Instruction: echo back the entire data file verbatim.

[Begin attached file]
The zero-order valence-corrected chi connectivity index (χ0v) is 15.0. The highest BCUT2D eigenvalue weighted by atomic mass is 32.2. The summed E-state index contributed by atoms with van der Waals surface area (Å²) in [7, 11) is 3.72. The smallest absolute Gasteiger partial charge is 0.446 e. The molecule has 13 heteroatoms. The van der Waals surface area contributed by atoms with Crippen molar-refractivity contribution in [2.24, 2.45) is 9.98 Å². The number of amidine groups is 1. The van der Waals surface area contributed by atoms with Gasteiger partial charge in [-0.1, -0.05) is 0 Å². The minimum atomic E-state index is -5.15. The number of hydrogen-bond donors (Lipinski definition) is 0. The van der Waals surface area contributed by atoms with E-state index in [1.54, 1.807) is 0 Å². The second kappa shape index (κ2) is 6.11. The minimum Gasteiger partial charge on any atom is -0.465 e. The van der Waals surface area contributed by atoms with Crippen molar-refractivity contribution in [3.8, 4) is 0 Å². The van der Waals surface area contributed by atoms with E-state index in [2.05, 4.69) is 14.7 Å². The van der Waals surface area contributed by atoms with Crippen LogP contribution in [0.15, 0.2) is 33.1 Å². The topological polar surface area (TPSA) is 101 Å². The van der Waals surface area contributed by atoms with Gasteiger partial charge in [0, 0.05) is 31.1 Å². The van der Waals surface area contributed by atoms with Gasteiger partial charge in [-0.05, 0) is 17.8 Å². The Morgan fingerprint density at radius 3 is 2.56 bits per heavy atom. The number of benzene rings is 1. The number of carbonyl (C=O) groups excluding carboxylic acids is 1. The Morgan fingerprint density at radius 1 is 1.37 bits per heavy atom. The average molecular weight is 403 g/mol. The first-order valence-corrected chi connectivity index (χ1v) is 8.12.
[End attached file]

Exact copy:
The zero-order valence-corrected chi connectivity index (χ0v) is 15.0. The highest BCUT2D eigenvalue weighted by atomic mass is 32.2. The summed E-state index contributed by atoms with van der Waals surface area (Å²) in [7, 11) is 3.72. The smallest absolute Gasteiger partial charge is 0.446 e. The molecule has 13 heteroatoms. The van der Waals surface area contributed by atoms with Crippen molar-refractivity contribution in [2.24, 2.45) is 9.98 Å². The number of amidine groups is 1. The van der Waals surface area contributed by atoms with Gasteiger partial charge in [-0.1, -0.05) is 0 Å². The minimum atomic E-state index is -5.15. The number of hydrogen-bond donors (Lipinski definition) is 0. The van der Waals surface area contributed by atoms with E-state index in [1.54, 1.807) is 0 Å². The second kappa shape index (κ2) is 6.11. The minimum Gasteiger partial charge on any atom is -0.465 e. The van der Waals surface area contributed by atoms with Crippen molar-refractivity contribution in [3.8, 4) is 0 Å². The van der Waals surface area contributed by atoms with E-state index in [2.05, 4.69) is 14.7 Å². The van der Waals surface area contributed by atoms with Crippen LogP contribution in [0.15, 0.2) is 33.1 Å². The topological polar surface area (TPSA) is 101 Å². The van der Waals surface area contributed by atoms with Gasteiger partial charge in [0, 0.05) is 31.1 Å². The van der Waals surface area contributed by atoms with Gasteiger partial charge in [-0.05, 0) is 17.8 Å². The Morgan fingerprint density at radius 3 is 2.56 bits per heavy atom. The number of benzene rings is 1. The number of carbonyl (C=O) groups excluding carboxylic acids is 1. The Morgan fingerprint density at radius 1 is 1.37 bits per heavy atom. The average molecular weight is 403 g/mol. The first-order valence-corrected chi connectivity index (χ1v) is 8.12.